The Pittsburgh Pirates honored Paul Waner 10 years ago when they retired his #11 on July 21, 2007. Owner Kevin McClatchy said, “You look at Paul Waner’s numbers and where they rank, not just with the Pirates but also with Major League Baseball, and it’s clear he’s deserving. And you could say he’s one of the top three or four players to play for the Pirates.”
- With Pirates from 1955 to 1972
- .317/.359/.475, 2433 G, 10211 PA, 130 OPS+ (with Pirates)
As good as Paul Waner was, there is one right fielder who played for the Pirates who was better—Roberto Clemente. Clemente and Waner are seventh and eighth for right fielders in FanGraphs WAR. Clemente wasn’t quite the hitter that Waner was, but he made up for it with his excellence in the field.
Certain names come up when longtime baseball fans talk about the greatest outfield throwing arms in baseball. Current players with strong arms include Yoenis Cespedes and Aaron Hicks. When Ichiro Suzuki came over from Japan in 2001, he made waves with laser beam throws from right field. Future Hall of Famer Vladimir Guerrero had a powerful arm that wasn’t always the most accurate. Dual-sport athlete Bo Jackson once threw out Harold Reynolds at the plate with a throw that traveled from deep left field to the catcher on the fly, and Reynolds was running on the pitch. Jackson, Vlad, Ichiro, and Cespedes appear in this video collection of great throws in MLB history:
In the 1980s, Jesse Barfield hit home runs and made strong throws. One great outfield arm of the 1970s belonged to Pittsburgh right fielder Dave Parker. His predecessor on the Pirates was Roberto Clemente, who may have had the best arm of them all. He showed off his arm in the 1971 World Series against the Baltimore Orioles.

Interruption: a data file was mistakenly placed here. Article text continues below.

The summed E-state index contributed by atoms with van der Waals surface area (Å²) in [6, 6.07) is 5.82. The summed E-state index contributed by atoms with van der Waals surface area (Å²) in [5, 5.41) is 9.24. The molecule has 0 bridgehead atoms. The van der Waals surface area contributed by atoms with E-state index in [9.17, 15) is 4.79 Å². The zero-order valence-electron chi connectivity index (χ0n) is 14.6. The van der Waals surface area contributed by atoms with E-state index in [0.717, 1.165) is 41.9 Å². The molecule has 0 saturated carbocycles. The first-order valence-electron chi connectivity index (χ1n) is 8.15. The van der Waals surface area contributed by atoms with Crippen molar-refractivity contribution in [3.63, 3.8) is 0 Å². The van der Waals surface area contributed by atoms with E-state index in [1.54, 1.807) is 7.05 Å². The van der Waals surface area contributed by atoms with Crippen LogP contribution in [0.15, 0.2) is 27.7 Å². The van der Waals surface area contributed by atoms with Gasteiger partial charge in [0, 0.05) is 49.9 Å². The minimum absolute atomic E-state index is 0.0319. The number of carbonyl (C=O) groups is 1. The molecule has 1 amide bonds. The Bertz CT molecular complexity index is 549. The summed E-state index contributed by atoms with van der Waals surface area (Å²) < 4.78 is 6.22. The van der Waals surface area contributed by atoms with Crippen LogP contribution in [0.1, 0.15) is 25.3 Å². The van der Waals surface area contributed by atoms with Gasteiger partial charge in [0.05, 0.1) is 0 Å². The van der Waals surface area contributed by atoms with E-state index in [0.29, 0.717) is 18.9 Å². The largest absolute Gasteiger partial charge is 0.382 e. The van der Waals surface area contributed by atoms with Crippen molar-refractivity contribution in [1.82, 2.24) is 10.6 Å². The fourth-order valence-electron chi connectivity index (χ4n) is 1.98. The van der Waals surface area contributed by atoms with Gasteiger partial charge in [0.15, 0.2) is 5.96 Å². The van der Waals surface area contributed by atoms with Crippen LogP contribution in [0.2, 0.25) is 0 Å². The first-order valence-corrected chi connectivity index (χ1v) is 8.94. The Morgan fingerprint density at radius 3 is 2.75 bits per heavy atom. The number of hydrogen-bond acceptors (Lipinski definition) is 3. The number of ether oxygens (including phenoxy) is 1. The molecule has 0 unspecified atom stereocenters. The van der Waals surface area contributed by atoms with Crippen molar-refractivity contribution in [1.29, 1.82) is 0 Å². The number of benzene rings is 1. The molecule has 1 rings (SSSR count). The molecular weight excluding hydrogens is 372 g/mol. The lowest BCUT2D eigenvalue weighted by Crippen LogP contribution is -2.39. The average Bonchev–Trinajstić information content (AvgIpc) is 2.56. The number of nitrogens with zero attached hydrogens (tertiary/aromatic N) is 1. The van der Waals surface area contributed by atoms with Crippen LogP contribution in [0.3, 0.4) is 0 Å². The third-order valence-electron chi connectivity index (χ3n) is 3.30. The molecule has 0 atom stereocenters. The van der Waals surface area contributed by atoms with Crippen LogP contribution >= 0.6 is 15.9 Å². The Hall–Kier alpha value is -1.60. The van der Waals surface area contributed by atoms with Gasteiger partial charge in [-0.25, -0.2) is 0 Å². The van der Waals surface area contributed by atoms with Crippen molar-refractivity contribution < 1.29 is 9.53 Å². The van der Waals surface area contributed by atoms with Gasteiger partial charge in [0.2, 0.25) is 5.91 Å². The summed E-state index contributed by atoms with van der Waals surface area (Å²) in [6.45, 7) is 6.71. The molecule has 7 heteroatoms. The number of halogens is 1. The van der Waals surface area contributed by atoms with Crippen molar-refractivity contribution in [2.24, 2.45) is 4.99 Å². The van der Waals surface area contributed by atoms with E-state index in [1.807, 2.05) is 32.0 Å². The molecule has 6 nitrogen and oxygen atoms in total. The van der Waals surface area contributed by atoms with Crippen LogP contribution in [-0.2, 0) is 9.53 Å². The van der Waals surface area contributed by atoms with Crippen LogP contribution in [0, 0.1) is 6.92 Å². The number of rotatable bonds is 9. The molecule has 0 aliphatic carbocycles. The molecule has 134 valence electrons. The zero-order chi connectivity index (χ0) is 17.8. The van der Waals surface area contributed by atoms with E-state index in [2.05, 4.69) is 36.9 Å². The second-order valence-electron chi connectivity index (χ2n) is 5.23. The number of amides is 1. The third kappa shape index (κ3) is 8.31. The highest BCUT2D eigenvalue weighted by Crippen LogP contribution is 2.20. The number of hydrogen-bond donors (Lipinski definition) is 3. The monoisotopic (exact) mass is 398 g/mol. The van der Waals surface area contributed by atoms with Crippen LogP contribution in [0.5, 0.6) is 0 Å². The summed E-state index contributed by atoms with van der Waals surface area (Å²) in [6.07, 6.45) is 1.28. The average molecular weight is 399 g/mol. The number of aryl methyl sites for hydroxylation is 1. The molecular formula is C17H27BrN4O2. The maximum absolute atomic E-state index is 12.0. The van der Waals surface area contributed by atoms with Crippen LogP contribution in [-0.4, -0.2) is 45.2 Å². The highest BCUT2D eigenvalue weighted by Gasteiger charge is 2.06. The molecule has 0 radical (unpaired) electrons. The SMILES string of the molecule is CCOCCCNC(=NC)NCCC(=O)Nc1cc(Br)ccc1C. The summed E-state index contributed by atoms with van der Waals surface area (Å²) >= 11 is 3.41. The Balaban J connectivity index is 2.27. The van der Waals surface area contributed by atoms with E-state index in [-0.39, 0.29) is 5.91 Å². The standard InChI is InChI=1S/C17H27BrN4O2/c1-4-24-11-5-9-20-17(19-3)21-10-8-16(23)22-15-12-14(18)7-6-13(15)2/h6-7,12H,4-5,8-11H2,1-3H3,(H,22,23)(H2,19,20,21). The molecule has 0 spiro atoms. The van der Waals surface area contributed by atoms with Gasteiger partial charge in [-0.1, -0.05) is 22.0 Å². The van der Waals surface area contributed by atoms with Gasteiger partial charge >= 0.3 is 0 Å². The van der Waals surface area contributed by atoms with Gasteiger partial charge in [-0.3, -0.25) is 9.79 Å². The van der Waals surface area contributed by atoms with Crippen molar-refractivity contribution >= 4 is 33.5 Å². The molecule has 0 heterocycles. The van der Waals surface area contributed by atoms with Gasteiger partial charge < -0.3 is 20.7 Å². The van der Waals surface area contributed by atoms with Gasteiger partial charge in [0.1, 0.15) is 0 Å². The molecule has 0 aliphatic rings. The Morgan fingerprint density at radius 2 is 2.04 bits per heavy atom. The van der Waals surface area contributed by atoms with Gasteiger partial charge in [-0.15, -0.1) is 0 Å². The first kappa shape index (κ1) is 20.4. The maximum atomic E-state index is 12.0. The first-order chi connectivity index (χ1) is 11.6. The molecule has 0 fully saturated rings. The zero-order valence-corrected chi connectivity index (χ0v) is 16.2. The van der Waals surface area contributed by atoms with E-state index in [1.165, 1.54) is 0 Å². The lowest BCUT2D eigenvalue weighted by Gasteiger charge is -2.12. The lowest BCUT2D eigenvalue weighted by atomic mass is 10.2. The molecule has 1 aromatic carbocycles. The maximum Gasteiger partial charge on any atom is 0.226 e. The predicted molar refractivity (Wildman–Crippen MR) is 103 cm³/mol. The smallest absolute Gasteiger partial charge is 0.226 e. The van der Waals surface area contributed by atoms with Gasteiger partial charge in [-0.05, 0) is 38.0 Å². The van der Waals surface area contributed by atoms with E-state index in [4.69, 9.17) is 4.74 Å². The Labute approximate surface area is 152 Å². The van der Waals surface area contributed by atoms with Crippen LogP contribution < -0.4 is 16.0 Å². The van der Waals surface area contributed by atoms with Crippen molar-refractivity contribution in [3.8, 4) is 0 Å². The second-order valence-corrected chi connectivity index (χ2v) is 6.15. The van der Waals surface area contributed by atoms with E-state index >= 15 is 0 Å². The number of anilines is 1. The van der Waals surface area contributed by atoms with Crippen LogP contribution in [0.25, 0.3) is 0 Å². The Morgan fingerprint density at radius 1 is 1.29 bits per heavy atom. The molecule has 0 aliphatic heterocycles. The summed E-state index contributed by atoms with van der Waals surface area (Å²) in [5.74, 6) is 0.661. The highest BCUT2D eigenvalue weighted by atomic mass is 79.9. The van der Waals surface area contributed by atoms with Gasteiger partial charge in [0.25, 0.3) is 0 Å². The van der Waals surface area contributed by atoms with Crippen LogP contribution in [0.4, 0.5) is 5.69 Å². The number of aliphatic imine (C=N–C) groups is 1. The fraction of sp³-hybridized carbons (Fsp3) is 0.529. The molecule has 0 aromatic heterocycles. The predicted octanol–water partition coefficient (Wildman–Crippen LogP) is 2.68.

Clemente was recognized for his fielding prowess with 12 consecutive Gold Glove Awards from 1961 to 1972. Of course, he could also hit. He led the NL in batting average four times and hits twice. His .317 career average is sixth in Pittsburgh Pirates history for players with 5,000 or more plate appearances and the players above him all played in eras more conducive to hitting then Clemente.
As good as Clemente was on the field, he was an even better person off it. He played in the major leagues in a time when the game was still getting used to dark-skinned Latin American players. Clemente was proud and could come across as angry and had a contentious relationship with the press early in his career.
One Pittsburgh reporter, Phil Musick, said of Clemente, “He was anything but perfect. He was vain, occasionally arrogant, often intolerant, unforgiving, and there were moments when I thought for sure he’d cornered the market on self-pity. Mostly, he acted as if the world had just declared all-out war on Roberto Clemente, when in fact it lavished him with an affection few men ever know.”
Musick also said, “I know that through all of his battles . . . there was about him an undeniable charisma. Perhaps that was his true essence—he won so much of your attention and affection that you demanded of him what no man can give, perfection.” Clemente’s brilliance on the field and strong personality in the clubhouse made him the team leader in the 1960s and he held that role through the end of his career, even as young Willie Stargell moved into the spotlight in the early 1970s.
Clemente’s final season was 1972. He picked up his 3,000th hit on September 30. It would be the last regular season hit of his career. A few months later Clemente died in a plane accident as he was trying to get supplies to victims of a massive earthquake in Managua, Nicaragua.
An award that had originally been named the Commissioner’s Award was renamed the Roberto Clemente Award in 1973 in honor of the off-the-field humanitarian acts of Clemente. The award is given annually to the MLB player who “best exemplifies the game of baseball, sportsmanship, community involvement, and the individual’s contribution to the team.” Two Pittsburgh Pirates players have won the award—Willie Stargell in 1974 and Andrew McCutchen in 2015.